Eileen was in Dublin at the time of her husband’s death and James Joyce couldn’t bring himself to give such bad news to his sister, when she paid him a visit in Paris on her way back to Trieste. By the time she arrived home, Frantisek had already been buried but as she hadn’t seen his body, Eileen refused to believe he was dead. His corpse was exhumed in order to convince her and she collapsed. She remained in Trieste, living with her brother Stanislaus Joyce, eventually moving to Ireland with her children in March 1928.

I hope you enjoyed this Thursday Doors post. Thanks for stopping by. You’ll find some more doors from around the world on Norm’s blog when you hit the blue link at the end of his post.

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About Jean Reinhardt

Author of 'A Pocket Full of Shells' an Amazon International best seller, Jean writes young adult and historical fiction. She has been known to shed a tear over Little House on the Prairie.
This entry was posted in authors, books, Historical buildings, Ireland, short stories, Thursday Doors and tagged , , , , . Bookmark the permalink.

25 Responses to Thursday Doors

  1. Great history and doors! You’re really talented getting such good images from a moving car! I am not so good at that.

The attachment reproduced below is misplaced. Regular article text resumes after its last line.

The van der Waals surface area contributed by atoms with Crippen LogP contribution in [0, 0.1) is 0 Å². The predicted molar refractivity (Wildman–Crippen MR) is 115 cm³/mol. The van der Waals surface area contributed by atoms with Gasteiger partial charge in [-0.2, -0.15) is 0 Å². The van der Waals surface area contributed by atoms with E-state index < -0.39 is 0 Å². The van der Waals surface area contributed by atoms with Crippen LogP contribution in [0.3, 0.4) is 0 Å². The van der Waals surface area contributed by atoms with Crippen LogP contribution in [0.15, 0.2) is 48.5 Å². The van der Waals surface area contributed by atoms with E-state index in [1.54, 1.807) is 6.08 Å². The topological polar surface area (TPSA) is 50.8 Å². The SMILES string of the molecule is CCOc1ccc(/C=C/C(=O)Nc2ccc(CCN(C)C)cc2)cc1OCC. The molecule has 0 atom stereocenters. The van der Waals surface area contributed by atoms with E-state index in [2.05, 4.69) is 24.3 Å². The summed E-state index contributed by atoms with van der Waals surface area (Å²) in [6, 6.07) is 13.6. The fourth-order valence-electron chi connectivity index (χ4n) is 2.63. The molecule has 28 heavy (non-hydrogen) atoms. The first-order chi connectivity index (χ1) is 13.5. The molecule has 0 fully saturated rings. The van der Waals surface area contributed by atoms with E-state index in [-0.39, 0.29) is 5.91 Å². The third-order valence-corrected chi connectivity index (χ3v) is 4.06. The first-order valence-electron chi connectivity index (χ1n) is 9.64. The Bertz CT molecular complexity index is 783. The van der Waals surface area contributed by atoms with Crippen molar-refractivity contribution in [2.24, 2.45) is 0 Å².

Liked by 1 person

  2. Norm 2.0 says:

    These shots are better than any I’ve taken from a car. Nicely done, especially adding the background and historical tidbits 🙂

    Liked by 1 person

  3. Dan Antion says:

    As already mentioned, you did very well from a moving car. I would have been tempted to include the blurry one 🙂

    I enjoy knowing the history, so thanks for including that. The boarded-up door is so sad looking, but it’s a great photo.

    Liked by 1 person

    • Unfortunately, there are a lot more boarded up doors like that around the capitol, Dan. This statement was reported in the media last year; ‘Dublin landowners who allow buildings and sites to fall into dereliction face compulsory purchase of their property under a Dublin City Council crackdown on derelict sites.’ It was to come into action this year but I’m not sure it has been fully implemented yet. Time will tell.

      Liked by 1 person

  4. jesh stg says: